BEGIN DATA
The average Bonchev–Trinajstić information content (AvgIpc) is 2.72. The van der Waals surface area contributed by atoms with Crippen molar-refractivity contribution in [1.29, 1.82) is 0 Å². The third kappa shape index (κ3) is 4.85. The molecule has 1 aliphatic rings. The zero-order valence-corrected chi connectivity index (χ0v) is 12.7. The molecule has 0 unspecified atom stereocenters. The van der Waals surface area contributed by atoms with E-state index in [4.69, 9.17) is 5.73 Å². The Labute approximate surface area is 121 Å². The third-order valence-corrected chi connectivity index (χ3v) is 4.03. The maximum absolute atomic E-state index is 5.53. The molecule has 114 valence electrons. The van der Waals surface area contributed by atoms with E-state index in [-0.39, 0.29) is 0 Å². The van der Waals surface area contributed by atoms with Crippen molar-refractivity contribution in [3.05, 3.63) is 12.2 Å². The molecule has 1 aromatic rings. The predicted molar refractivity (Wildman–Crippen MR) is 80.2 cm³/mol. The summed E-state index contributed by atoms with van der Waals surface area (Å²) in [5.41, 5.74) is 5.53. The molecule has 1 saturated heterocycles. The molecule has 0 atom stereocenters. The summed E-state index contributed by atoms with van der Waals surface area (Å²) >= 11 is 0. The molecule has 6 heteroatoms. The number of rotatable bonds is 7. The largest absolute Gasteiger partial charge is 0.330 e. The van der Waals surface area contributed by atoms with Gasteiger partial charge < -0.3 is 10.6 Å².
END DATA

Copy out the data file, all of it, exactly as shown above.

The average Bonchev–Trinajstić information content (AvgIpc) is 2.72. The van der Waals surface area contributed by atoms with Crippen molar-refractivity contribution in [1.29, 1.82) is 0 Å². The third kappa shape index (κ3) is 4.85. The molecule has 1 aliphatic rings. The zero-order valence-corrected chi connectivity index (χ0v) is 12.7. The molecule has 0 unspecified atom stereocenters. The van der Waals surface area contributed by atoms with E-state index in [4.69, 9.17) is 5.73 Å². The Labute approximate surface area is 121 Å². The third-order valence-corrected chi connectivity index (χ3v) is 4.03. The maximum absolute atomic E-state index is 5.53. The molecule has 114 valence electrons. The van der Waals surface area contributed by atoms with E-state index in [-0.39, 0.29) is 0 Å². The van der Waals surface area contributed by atoms with Crippen molar-refractivity contribution in [3.05, 3.63) is 12.2 Å². The molecule has 1 aromatic rings. The predicted molar refractivity (Wildman–Crippen MR) is 80.2 cm³/mol. The summed E-state index contributed by atoms with van der Waals surface area (Å²) in [5.41, 5.74) is 5.53. The molecule has 1 saturated heterocycles. The molecule has 0 atom stereocenters. The summed E-state index contributed by atoms with van der Waals surface area (Å²) >= 11 is 0. The molecule has 6 heteroatoms. The number of rotatable bonds is 7. The largest absolute Gasteiger partial charge is 0.330 e. The van der Waals surface area contributed by atoms with Gasteiger partial charge < -0.3 is 10.6 Å².